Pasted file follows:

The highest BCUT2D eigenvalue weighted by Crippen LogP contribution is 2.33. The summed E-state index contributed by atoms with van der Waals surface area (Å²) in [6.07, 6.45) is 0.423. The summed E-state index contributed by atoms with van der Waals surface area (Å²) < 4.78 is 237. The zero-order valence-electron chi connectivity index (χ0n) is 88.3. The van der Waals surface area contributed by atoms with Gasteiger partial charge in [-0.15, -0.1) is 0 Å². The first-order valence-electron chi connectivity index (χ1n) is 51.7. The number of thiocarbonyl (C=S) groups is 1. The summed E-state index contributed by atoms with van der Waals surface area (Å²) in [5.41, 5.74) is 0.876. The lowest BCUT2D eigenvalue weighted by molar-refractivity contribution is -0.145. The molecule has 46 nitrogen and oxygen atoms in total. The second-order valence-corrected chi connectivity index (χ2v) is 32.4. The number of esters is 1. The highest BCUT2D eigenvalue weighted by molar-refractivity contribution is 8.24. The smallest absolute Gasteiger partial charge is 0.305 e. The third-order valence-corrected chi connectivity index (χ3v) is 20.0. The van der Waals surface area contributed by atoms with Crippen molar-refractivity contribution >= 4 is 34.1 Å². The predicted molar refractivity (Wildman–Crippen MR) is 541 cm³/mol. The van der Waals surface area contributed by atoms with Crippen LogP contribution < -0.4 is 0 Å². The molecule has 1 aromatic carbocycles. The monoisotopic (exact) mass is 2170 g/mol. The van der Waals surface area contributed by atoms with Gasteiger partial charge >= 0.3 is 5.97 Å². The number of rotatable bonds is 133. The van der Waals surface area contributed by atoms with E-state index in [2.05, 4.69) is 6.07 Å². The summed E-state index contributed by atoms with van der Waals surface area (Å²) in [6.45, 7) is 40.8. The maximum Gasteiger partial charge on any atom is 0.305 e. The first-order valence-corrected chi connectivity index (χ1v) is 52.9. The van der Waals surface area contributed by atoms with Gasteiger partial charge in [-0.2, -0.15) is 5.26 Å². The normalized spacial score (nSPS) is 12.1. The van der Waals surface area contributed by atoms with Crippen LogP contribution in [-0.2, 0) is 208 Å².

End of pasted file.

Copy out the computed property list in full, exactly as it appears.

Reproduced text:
The highest BCUT2D eigenvalue weighted by Crippen LogP contribution is 2.33. The summed E-state index contributed by atoms with van der Waals surface area (Å²) in [6.07, 6.45) is 0.423. The summed E-state index contributed by atoms with van der Waals surface area (Å²) < 4.78 is 237. The zero-order valence-electron chi connectivity index (χ0n) is 88.3. The van der Waals surface area contributed by atoms with Gasteiger partial charge in [-0.15, -0.1) is 0 Å². The first-order valence-electron chi connectivity index (χ1n) is 51.7. The number of thiocarbonyl (C=S) groups is 1. The summed E-state index contributed by atoms with van der Waals surface area (Å²) in [5.41, 5.74) is 0.876. The lowest BCUT2D eigenvalue weighted by molar-refractivity contribution is -0.145. The molecule has 46 nitrogen and oxygen atoms in total. The second-order valence-corrected chi connectivity index (χ2v) is 32.4. The number of esters is 1. The highest BCUT2D eigenvalue weighted by molar-refractivity contribution is 8.24. The smallest absolute Gasteiger partial charge is 0.305 e. The third-order valence-corrected chi connectivity index (χ3v) is 20.0. The van der Waals surface area contributed by atoms with Crippen molar-refractivity contribution >= 4 is 34.1 Å². The predicted molar refractivity (Wildman–Crippen MR) is 541 cm³/mol. The van der Waals surface area contributed by atoms with Crippen LogP contribution < -0.4 is 0 Å². The molecule has 1 aromatic carbocycles. The monoisotopic (exact) mass is 2170 g/mol. The van der Waals surface area contributed by atoms with Gasteiger partial charge >= 0.3 is 5.97 Å². The number of rotatable bonds is 133. The van der Waals surface area contributed by atoms with E-state index in [2.05, 4.69) is 6.07 Å². The summed E-state index contributed by atoms with van der Waals surface area (Å²) in [6.45, 7) is 40.8. The maximum Gasteiger partial charge on any atom is 0.305 e. The first-order valence-corrected chi connectivity index (χ1v) is 52.9. The van der Waals surface area contributed by atoms with Gasteiger partial charge in [-0.2, -0.15) is 5.26 Å². The normalized spacial score (nSPS) is 12.1. The van der Waals surface area contributed by atoms with Crippen LogP contribution in [-0.2, 0) is 208 Å².